how do i add antifreeze to my boilers baseboard heating system - Gene Griswold 7/22/12
Gene, please search InspectApedia for
Question: cold wall panel
Wall panel hot at top but cold at bottom. Cause and remedy please - John 7/29/12
John, so little information, sorry, no idea. I don't even know what kind of heat you are discussing.
Question: nothign comes out of the air bleeder valves
Hi - I have baseboard water heat. Nothing comes out of the air bleeder valves (All but one is manual, they fit a flat head screwdriver.) I just ran water through the whole system to get rid of all the air bubbles. The pressure on the little gauge looks good and pretty consistent. Now the pipes seem to be hot, but still when I open the bleeder valves I get no water and no hiss of air. Is this normal? Is it ok? Do I need to do something?
If no water comes out of the air bleeder valves I suspect the valve body is clogged or blocked.
Question: can't open the air bleeders on some of my radiators
The bleeding screw in some of my radiators have rounded off so cannot unscrew them. Can I buy replacement plugs and if so would they be simple to fit myself. Combi boiler system.
Maggie I have two possible solutions to rounded-off air bleed screw fittings.
First, try using a mini Vise-Grip tool that can reach inside the opening of the air bleeder and get a good bite on the air bleeder. I've successfully opened, bled, and closed tight air bleeders in this condition, allowing us to defer replacing the device.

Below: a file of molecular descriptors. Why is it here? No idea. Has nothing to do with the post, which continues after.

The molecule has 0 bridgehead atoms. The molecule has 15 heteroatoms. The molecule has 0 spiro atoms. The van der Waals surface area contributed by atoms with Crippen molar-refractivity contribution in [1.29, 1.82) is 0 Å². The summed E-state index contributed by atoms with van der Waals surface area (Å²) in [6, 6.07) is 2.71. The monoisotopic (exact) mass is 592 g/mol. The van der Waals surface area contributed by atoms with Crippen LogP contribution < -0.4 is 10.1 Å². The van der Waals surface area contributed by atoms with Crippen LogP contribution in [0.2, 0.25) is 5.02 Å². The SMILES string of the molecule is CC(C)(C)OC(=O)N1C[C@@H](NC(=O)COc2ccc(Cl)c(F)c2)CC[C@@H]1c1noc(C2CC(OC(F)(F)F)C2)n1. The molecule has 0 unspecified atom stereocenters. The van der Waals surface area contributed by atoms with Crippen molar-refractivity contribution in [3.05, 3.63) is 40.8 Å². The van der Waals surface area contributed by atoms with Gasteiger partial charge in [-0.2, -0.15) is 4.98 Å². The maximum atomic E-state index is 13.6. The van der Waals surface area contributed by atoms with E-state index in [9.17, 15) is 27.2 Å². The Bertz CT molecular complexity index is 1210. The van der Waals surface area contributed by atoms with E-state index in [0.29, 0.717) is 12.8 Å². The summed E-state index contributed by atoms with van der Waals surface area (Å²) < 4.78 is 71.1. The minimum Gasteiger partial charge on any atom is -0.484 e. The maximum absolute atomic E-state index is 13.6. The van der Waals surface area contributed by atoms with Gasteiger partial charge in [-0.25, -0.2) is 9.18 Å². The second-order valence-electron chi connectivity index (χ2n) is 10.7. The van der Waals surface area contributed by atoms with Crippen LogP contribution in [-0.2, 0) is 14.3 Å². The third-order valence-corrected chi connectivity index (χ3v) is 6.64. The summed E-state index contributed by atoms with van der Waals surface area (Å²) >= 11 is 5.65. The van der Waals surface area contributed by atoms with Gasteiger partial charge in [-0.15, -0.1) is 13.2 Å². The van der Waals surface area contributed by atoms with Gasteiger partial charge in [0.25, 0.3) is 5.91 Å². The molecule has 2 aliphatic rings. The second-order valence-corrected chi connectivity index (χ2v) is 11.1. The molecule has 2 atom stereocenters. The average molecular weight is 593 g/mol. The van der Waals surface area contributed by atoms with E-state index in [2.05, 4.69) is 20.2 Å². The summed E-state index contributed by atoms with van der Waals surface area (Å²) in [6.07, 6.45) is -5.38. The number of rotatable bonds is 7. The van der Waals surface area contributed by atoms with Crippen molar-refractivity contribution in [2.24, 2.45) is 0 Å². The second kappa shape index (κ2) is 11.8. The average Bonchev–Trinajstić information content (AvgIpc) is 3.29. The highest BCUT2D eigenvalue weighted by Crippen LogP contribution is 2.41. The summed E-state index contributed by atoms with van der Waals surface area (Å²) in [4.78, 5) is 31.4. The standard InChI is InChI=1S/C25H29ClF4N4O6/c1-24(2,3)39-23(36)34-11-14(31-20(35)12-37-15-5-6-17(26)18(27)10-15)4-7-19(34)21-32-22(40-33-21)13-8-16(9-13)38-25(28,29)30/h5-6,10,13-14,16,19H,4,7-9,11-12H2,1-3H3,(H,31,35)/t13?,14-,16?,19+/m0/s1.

The other solution is to shut down heat, cool down the system, and replace the entire air bleeder. Prepare the new replacement unit with teflon tape or pipe dope. Put down a towel, Remove pressure from the system (but you shouldn't have to actually drain it), work fast, and don't cross-thread the new fitting.
Question: can I change a manual air bleeder to an automatic one
Can an automatic bleeder be screwed in where the manual bleeder is on my radiator or will i have a puddle of water on my floor when auto bleeder starts working? - Darrell 11/20/12
Yes you can change a manual air bleeder to an automatic one provided you choose a device that works in the position in which you need to mount it.
You are correct to worry about unintended leaking, since most automatic air bleeders require (to work) that their screw cap be left loose. So it makes sense to use these conversions where someone will quickly notice if there is a leak, and to avoid them otherwise. In my OPINION.
Question: I don't think my vents are working
I have this type of radiator inspectapedia.com/heat/Heat_Convector173-DFes.jpg. For someone reason the one closest to the boiler needs to be bled every day. I do not see any leaks. All other radiators function fine. It is a one floor house with one zone. Any thoughts? - Chris 1/3/13